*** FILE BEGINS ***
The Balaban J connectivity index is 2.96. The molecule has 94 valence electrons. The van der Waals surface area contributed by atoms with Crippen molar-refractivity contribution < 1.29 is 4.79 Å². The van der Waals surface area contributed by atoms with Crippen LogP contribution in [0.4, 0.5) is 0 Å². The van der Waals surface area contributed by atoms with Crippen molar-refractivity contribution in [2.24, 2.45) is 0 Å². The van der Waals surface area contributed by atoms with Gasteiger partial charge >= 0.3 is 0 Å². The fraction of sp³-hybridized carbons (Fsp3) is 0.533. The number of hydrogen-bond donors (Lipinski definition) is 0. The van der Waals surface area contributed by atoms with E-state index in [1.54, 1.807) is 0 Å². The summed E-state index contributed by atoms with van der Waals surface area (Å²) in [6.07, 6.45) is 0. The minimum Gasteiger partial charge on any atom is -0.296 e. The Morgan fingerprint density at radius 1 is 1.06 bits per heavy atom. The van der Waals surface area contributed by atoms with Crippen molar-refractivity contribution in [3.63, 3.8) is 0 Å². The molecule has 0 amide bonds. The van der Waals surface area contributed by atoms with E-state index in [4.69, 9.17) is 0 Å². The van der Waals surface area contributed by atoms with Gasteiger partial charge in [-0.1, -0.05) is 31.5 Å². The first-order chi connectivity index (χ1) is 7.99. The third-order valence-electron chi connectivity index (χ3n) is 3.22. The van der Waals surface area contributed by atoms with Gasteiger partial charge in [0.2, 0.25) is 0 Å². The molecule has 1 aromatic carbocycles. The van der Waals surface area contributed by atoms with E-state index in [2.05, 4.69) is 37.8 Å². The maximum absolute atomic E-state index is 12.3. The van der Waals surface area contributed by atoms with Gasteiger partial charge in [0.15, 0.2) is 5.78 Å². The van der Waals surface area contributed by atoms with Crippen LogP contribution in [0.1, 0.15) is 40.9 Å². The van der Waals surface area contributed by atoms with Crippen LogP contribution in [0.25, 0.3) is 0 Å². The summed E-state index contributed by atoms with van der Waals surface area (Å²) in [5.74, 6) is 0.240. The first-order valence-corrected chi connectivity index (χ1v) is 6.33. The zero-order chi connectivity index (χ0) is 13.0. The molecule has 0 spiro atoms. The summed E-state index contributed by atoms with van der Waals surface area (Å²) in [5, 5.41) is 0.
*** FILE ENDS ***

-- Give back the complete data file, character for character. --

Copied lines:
The Balaban J connectivity index is 2.96. The molecule has 94 valence electrons. The van der Waals surface area contributed by atoms with Crippen molar-refractivity contribution < 1.29 is 4.79 Å². The van der Waals surface area contributed by atoms with Crippen LogP contribution in [0.4, 0.5) is 0 Å². The van der Waals surface area contributed by atoms with Crippen molar-refractivity contribution in [2.24, 2.45) is 0 Å². The van der Waals surface area contributed by atoms with Gasteiger partial charge >= 0.3 is 0 Å². The fraction of sp³-hybridized carbons (Fsp3) is 0.533. The number of hydrogen-bond donors (Lipinski definition) is 0. The van der Waals surface area contributed by atoms with E-state index in [1.54, 1.807) is 0 Å². The summed E-state index contributed by atoms with van der Waals surface area (Å²) in [6.07, 6.45) is 0. The minimum Gasteiger partial charge on any atom is -0.296 e. The Morgan fingerprint density at radius 1 is 1.06 bits per heavy atom. The van der Waals surface area contributed by atoms with Crippen molar-refractivity contribution in [3.63, 3.8) is 0 Å². The molecule has 0 amide bonds. The van der Waals surface area contributed by atoms with E-state index in [4.69, 9.17) is 0 Å². The van der Waals surface area contributed by atoms with Gasteiger partial charge in [-0.1, -0.05) is 31.5 Å². The first-order chi connectivity index (χ1) is 7.99. The third-order valence-electron chi connectivity index (χ3n) is 3.22. The van der Waals surface area contributed by atoms with Gasteiger partial charge in [0.2, 0.25) is 0 Å². The molecule has 1 aromatic carbocycles. The van der Waals surface area contributed by atoms with E-state index in [2.05, 4.69) is 37.8 Å². The maximum absolute atomic E-state index is 12.3. The van der Waals surface area contributed by atoms with Gasteiger partial charge in [0.15, 0.2) is 5.78 Å². The van der Waals surface area contributed by atoms with Crippen LogP contribution in [0.1, 0.15) is 40.9 Å². The van der Waals surface area contributed by atoms with Crippen LogP contribution in [0.25, 0.3) is 0 Å². The summed E-state index contributed by atoms with van der Waals surface area (Å²) in [5.74, 6) is 0.240. The first-order valence-corrected chi connectivity index (χ1v) is 6.33. The zero-order chi connectivity index (χ0) is 13.0. The molecule has 0 spiro atoms. The summed E-state index contributed by atoms with van der Waals surface area (Å²) in [5, 5.41) is 0.